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Namaste! Yoga Therapy can help people be involved in their own healing

Posted: 5:54 AM, Jun 04, 2019
Updated: 2019-06-04 09:54:51Z
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WEST BLOOMFIELD, Mich. (WXYZ) — When you think of yoga, you might envision a hot, packed room full of sweaty yogis striking gravity-defying poses. But – depending on what ails you – the practice can also be modified to help you heal.

It’s called yoga therapy.

Yoga therapy usually starts with a one-on-one conversation within a clinical environment between a certified yoga therapist and individuals referred to as patients.

Sitting a chair with soft blocks under the feet and hands resting on the thighs is often how Danielle Foley’s sessions begin.

The 31-year-old from Oak Park has been practicing yoga therapy for about three years.

“Yoga Therapy allowed me to step out of my thoughts and, like, start to actually change my behaviors a little bit better,” said Foley.

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Danielle Foley dealt with anxiety and other issues for years before yoga therapy helped her heal.

She turned to yoga therapy to help manage anxiety and an eating disorder that she’d been dealing with since she was 10-years-old. She’s been behavior-free for three years.

”I’ve been able to see [that] I’m holding a bunch of tension. And if we’re not aware of it, we can’t let go of it,” she explained.

Certified Yoga Therapist Veronica Zador – the Director of the Beaumont School of Yoga Therapy – started working with Foley one-on-one focusing on breathing techniques and meditation.

“Yeah, just breath out. See how that feels,” said Zador softly as she facilitated a session with Foley.

“When we relax our body, often times we find it’s easier to relax the way we think as well,” said Zador.

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Students take part in a training class at the Beaumont School of Yoga Therapy.

The Beaumont School of Yoga Therapy is the first yoga therapy program in the United States to be held under the auspices of a hospital.

The program helps patients being treated for everything from Parkinson’s to pain management, MS to autism, cancer treatment to cardiac conditions.

Therapists undergo more than a thousand hours of training and work with patients in and out of the hospital as an integrative medicine modality.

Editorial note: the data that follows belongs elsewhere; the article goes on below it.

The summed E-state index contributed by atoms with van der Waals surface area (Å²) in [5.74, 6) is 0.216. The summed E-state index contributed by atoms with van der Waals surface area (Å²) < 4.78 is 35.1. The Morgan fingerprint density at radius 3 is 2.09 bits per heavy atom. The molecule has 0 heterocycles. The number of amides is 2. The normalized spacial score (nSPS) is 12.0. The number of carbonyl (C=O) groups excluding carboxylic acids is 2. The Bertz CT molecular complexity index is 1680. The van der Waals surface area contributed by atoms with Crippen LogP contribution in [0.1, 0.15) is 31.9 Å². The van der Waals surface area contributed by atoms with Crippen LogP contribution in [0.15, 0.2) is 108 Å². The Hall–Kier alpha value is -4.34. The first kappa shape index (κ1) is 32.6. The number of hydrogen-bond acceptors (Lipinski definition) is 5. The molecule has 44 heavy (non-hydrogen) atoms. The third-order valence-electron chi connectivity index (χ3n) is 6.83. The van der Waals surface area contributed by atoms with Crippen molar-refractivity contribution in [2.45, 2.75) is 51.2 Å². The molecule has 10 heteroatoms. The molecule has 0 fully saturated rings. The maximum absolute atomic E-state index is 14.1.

“Inhale – lift up through the crown of your head,” said Yoga Therapist Natalee Neely as she instructed a small-group session she invited me to take part in.

She’s been teaching yoga therapy for 14 years inspired by personal experience treating her chronic breathing problems with yoga.

“To my surprise within a year, I no longer had asthma, and I no longer had bronchitis,” recalled Neely.

Danielle Foley was also inspired to formally train to become a yoga therapist, but she still practices on her own every day.

“I feel like actually joyful, you know? It’s really amazing,” said Foley smiling.

Yoga therapy is meant to be done with consultation from your doctor.

Beaumont’s Yoga therapists explain that the postures, mindfulness techniques, and breathing exercises can help you:

  • Increase strength, balance, and stability
  • Learn how your posture, breathing, and state of mind affect your health
  • Alleviate stress and find peace by learning to respond instead of react
  • Take time to care for yourself to feel better and have more energy
  • Practice joyful embodiment of the shape you are in today

YOGA THERAPY DROP-IN CLASSES

If you’re interested in just trying out yoga therapy for yourself, there are drop-in classes available through Beaumont Integrative Medicine for only $7.00 per class.

Wednesdays: 2:30pm – 3:30pm
Fridays: 12:00pm – 1:00pm
Beaumont Medical Center, West Bloomfield
6900 Orchard Lake Road, Suite 310

It’s recommended that you wear comfortable clothing and bring along some water to drink.

Yoga mats are not necessary for these classes, and no prior yoga experience is necessary.

If you’d like more information, you can call Beaumont Integrative Medicine at (248) 551-9888.